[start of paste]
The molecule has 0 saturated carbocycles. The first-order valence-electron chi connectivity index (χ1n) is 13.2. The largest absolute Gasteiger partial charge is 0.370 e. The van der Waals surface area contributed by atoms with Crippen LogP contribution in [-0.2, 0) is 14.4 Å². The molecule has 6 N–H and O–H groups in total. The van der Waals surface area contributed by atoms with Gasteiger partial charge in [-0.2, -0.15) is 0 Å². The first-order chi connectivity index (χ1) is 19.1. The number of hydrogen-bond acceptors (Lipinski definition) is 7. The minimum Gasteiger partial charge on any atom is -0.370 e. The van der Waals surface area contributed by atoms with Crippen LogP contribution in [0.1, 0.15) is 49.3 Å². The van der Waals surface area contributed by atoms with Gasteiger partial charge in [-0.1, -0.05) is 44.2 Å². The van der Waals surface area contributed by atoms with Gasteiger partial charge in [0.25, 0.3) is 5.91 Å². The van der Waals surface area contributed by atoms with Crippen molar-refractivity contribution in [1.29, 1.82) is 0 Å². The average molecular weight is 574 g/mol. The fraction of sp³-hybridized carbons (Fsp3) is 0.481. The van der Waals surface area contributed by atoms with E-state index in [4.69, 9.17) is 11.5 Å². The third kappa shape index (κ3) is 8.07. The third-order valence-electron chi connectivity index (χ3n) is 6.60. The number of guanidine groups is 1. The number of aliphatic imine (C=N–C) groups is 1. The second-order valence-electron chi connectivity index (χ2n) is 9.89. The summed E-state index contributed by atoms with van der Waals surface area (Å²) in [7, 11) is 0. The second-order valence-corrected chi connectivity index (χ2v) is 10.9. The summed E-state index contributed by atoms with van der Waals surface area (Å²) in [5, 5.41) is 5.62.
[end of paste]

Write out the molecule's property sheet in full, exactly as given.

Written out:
The molecule has 0 saturated carbocycles. The first-order valence-electron chi connectivity index (χ1n) is 13.2. The largest absolute Gasteiger partial charge is 0.370 e. The van der Waals surface area contributed by atoms with Crippen LogP contribution in [-0.2, 0) is 14.4 Å². The molecule has 6 N–H and O–H groups in total. The van der Waals surface area contributed by atoms with Gasteiger partial charge in [-0.2, -0.15) is 0 Å². The first-order chi connectivity index (χ1) is 19.1. The number of hydrogen-bond acceptors (Lipinski definition) is 7. The minimum Gasteiger partial charge on any atom is -0.370 e. The van der Waals surface area contributed by atoms with Crippen LogP contribution in [0.1, 0.15) is 49.3 Å². The van der Waals surface area contributed by atoms with Gasteiger partial charge in [-0.1, -0.05) is 44.2 Å². The van der Waals surface area contributed by atoms with Gasteiger partial charge in [0.25, 0.3) is 5.91 Å². The van der Waals surface area contributed by atoms with Crippen molar-refractivity contribution in [1.29, 1.82) is 0 Å². The average molecular weight is 574 g/mol. The fraction of sp³-hybridized carbons (Fsp3) is 0.481. The van der Waals surface area contributed by atoms with E-state index in [4.69, 9.17) is 11.5 Å². The third kappa shape index (κ3) is 8.07. The third-order valence-electron chi connectivity index (χ3n) is 6.60. The number of guanidine groups is 1. The number of aliphatic imine (C=N–C) groups is 1. The second-order valence-electron chi connectivity index (χ2n) is 9.89. The summed E-state index contributed by atoms with van der Waals surface area (Å²) in [7, 11) is 0. The second-order valence-corrected chi connectivity index (χ2v) is 10.9. The summed E-state index contributed by atoms with van der Waals surface area (Å²) in [5, 5.41) is 5.62.